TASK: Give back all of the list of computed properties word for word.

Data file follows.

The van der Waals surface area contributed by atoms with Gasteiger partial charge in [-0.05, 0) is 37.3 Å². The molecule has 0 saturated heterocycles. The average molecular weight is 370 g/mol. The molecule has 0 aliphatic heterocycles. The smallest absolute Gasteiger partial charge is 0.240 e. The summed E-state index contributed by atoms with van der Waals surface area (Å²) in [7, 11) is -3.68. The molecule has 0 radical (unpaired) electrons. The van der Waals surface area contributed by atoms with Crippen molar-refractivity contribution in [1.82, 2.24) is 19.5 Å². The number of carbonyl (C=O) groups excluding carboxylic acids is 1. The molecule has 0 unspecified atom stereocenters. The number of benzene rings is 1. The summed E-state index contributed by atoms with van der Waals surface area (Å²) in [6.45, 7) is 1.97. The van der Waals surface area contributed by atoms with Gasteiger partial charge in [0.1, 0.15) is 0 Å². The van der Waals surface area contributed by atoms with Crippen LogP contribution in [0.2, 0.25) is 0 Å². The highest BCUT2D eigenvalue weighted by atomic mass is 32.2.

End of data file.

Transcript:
The van der Waals surface area contributed by atoms with Gasteiger partial charge in [-0.05, 0) is 37.3 Å². The molecule has 0 saturated heterocycles. The average molecular weight is 370 g/mol. The molecule has 0 aliphatic heterocycles. The smallest absolute Gasteiger partial charge is 0.240 e. The summed E-state index contributed by atoms with van der Waals surface area (Å²) in [7, 11) is -3.68. The molecule has 0 radical (unpaired) electrons. The van der Waals surface area contributed by atoms with Crippen molar-refractivity contribution in [1.82, 2.24) is 19.5 Å². The number of carbonyl (C=O) groups excluding carboxylic acids is 1. The molecule has 0 unspecified atom stereocenters. The number of benzene rings is 1. The summed E-state index contributed by atoms with van der Waals surface area (Å²) in [6.45, 7) is 1.97. The van der Waals surface area contributed by atoms with Gasteiger partial charge in [0.1, 0.15) is 0 Å². The van der Waals surface area contributed by atoms with Crippen LogP contribution in [0.2, 0.25) is 0 Å². The highest BCUT2D eigenvalue weighted by atomic mass is 32.2.